What does the Christian Bible reveal about God’s attitude towards the institution of slavery? In the process of biblical interpretation, it is always the intent of sincere, competent exegetes to cognize the mind, the persona, and the will of God of the Christian Bible as He is said to have revealed them and had them recorded, rather than what mere men think that they ought to be.
To some degree, their approach is akin to that of Anthropology, the study of what makes us human. Anthropologists take a broad approach called ‘holism’, seeking to understand the many aspects of the human experience. Through Archaeology, they explore how human groups lived hundreds or thousands of years ago and what was important to them. Applied Anthropology is the application of the methods and of the theory of Anthropology to the analysis and the solution of practical problems.
Good biblical interpreters are also like those engaged in the field of Psychoanalysis where every effort is made to discern how people see themselves, and to appreciate definitive terms which they had ascribed to themselves and that were not created and foisted upon them from sources that are external and alien to them.
Christian theologians, and I am sure of those in other religions, seek to understand God’s thoughts through the commandments codified in Holy Writ, as well as through His interactions with mankind as they apply or misapply them.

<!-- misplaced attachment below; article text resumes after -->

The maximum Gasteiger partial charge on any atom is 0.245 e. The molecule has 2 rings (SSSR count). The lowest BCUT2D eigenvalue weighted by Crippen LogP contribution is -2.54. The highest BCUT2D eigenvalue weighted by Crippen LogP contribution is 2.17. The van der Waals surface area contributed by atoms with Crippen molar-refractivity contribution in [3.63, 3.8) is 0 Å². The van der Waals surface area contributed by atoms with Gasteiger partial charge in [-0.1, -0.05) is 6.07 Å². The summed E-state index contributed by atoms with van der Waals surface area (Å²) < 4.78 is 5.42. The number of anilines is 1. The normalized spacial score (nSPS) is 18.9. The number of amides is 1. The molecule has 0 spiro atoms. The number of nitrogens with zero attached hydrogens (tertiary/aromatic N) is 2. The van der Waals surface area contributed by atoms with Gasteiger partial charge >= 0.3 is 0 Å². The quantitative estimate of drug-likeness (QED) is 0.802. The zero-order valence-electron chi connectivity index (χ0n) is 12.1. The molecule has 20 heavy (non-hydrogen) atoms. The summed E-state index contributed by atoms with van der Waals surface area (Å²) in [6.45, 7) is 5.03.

From a Judaic-Christian perspective, our world is seen as having fallen outside of the perfect will of God. Consequently, sin becomes an overarching spiritual principle which permeates, influences and alters every human relationship away from the original, divine intent. Therefore, the Christian Bible, or any other religious sacred text for that matter, can only be understood contextually from what was revealed as God’s intent before the fall of mankind into sin, corruption and death; from what He prophetically envisioned for them in a new world after the one now being ravaged by sin; and from all that He did and that He continues to do for mankind within what Christian theologians call the probationary period — the nexus between limited time and limitless eternity.
Vices such as covetousness, theft, deceit, exploitation, violence, murder and war, for example, are diabolical symptoms of man’s choice against God and were, nonetheless, allowed to become part and parcel of their life experience. According to the Christian Bible, God placed two choices before Himself in response to that rebellion. He could have, sovereignly and rightly, destroyed mankind outright, without any opportunity for appeal to His divine mercy. However, He chose, instead, to work with man within such a world using, when appropriate, its broken reality towards redemption with a sin-free reality. The story of Jesus of Nazareth — the man and his mission — is seen as the exemplar, the driving force and as the culmination of that plan in Christianity. And so, with all that having been said, what does the Christian Bible reveal about God’s attitude towards the institution of slavery?
There is nothing in the Bible — neither in the Old nor New Testament — which singularly, which unambiguously, and which declaratively encourages or forbids the practice of slavery. (There, I said it). And yet, conversely, as God sought to work out His perfect plan towards redemption — from Genesis to Revelation — the issue was dealt with in both. Except for the violent overthrow of the slavery of the Hebrews who were in bondage to the Egyptians for 400 years, there is no prescription for physical rescue stipulated in the Christian Bible for those held in bondage in similar circumstances. In fact, while in the throes of a ministry of reconciliation, the Christian is made vulnerable to persecution, to ostracism, to privation, to oppression, and even to death.